Poster Presentation 14th International Biennial Conference on Metastasis Research 2012

3D quantitative analysis of local invasiveness and lymphovascular dissemination of human oral squamous cell carcinoma xenografts in mouse tongue microenvironment (#123)

Yoshihito Shimazu 1 , Yuuichi Soeno 1 , Kazuya Fujita 1 , Yuji Taya 1 , Kayo Nakau 1 , Kaori Sato 1 , Takaaki Aoba 1
  1. Department of Pathology, School of Life Dentistry at Tokyo, Nippon Dental University School of Life Dentistry at Tokyo, Tokyo, Japan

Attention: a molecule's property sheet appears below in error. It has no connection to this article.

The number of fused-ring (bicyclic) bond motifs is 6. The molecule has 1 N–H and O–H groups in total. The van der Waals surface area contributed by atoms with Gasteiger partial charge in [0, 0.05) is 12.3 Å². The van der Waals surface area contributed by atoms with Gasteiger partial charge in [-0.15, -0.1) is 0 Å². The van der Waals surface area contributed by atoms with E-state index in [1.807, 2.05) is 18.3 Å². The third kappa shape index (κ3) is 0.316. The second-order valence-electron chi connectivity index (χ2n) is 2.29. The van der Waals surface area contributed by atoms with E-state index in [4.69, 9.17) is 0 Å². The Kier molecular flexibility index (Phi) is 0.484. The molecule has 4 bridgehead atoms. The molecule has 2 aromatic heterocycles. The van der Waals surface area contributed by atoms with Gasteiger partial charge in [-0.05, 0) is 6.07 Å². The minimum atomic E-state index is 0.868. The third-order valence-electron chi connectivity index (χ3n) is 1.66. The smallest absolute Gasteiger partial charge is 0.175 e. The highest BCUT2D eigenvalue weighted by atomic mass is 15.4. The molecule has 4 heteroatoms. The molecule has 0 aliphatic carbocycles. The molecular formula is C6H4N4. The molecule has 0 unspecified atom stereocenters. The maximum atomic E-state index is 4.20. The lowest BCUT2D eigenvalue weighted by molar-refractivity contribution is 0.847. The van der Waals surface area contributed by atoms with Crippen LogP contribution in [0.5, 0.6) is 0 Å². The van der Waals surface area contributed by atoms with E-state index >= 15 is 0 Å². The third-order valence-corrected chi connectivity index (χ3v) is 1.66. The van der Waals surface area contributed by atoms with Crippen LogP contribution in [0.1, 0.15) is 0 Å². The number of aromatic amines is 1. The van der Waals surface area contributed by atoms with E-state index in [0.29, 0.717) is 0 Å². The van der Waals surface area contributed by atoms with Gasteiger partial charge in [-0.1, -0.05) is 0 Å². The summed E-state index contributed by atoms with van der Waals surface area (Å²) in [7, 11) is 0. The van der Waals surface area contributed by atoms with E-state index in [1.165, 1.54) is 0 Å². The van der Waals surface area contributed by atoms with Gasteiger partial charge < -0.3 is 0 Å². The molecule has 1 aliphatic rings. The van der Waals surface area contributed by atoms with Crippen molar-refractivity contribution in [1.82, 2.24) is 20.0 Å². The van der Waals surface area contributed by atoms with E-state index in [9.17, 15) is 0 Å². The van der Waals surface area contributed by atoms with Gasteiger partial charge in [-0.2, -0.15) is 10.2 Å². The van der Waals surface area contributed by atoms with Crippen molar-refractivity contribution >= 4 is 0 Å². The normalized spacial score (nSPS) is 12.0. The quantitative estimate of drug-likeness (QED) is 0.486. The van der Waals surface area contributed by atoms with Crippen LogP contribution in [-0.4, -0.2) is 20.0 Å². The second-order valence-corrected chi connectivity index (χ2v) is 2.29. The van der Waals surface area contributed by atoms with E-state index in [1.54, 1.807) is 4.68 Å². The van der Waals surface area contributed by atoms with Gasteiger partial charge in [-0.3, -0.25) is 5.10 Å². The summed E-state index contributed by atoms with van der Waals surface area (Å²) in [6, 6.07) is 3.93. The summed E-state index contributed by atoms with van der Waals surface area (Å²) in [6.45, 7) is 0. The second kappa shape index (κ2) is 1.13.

Squamous cell carcinoma (SCC) in tongue exhibits aggressive progression and early-stage lymphnode metastasis. The present study aimed at elucidating a putative linkage between SCC cell phenotypes and lymphovascular metastasis in a mouse xenograft model. Five tongue and oral floor-derived SCC cell-lines (OSC19, OSC20, HSC2, KOSC2, HO-1u1) were used. Each cell-line grown in culture was transplanted into BALB/c nude mouse tongue. Phenotypic plasticity of SCC cells with growth of primary xenograft tumors and nodal metastasis were examined immunohistochemically. We also conducted 3D reconstruction of the primary tumors using serial histological images to assess quantitatively the local invasiveness of SCC cells, the density of blood/lymphatic vasculature, and the location and frequency of lymphovascular tumor invasion. All five cell-lines gave rise to visible tumor masses in the tongue within 2-3 weeks, but individual tumor cells showed diversities in Ki67-positive proliferation activity, intra- and peritumor vascular densities, and EMT-like phenotypes. 3D visualization of the primary tumor architecture disclosed discrete invasion modes from massive growth with pushing border (OSC20, OSC19) to branching (HSC2, KOSC2) and fingering infiltration (HO-1u1). EMT-like cells showing loss of E-cadherin and up-regulation of vimentin accumulated at the peripheral region of tumor mass, resulting in segregation of individual tumor cells from mother cell population, although lymphovascular invasion by single and/or a few EMT-like cells were only occasionally seen. In contrast, the majority of lymphovascular invasion took place in a form of penetration of cohesive tumor cell clusters through the lymphatic vessel wall, giving rise to large tumor emboli retaining epithelial phenotypes (cytokeratins and E-cadherin) and Ki67-positive proliferation activity. Similar SCC phenotypes including persistent E-cadherin expression were also seen in nodal metastasis. The results indicate that EMT-like phenotypic plasticity of SCC cells is responsible for their local invasive properties but not prerequisite for lymphovascular dissemination.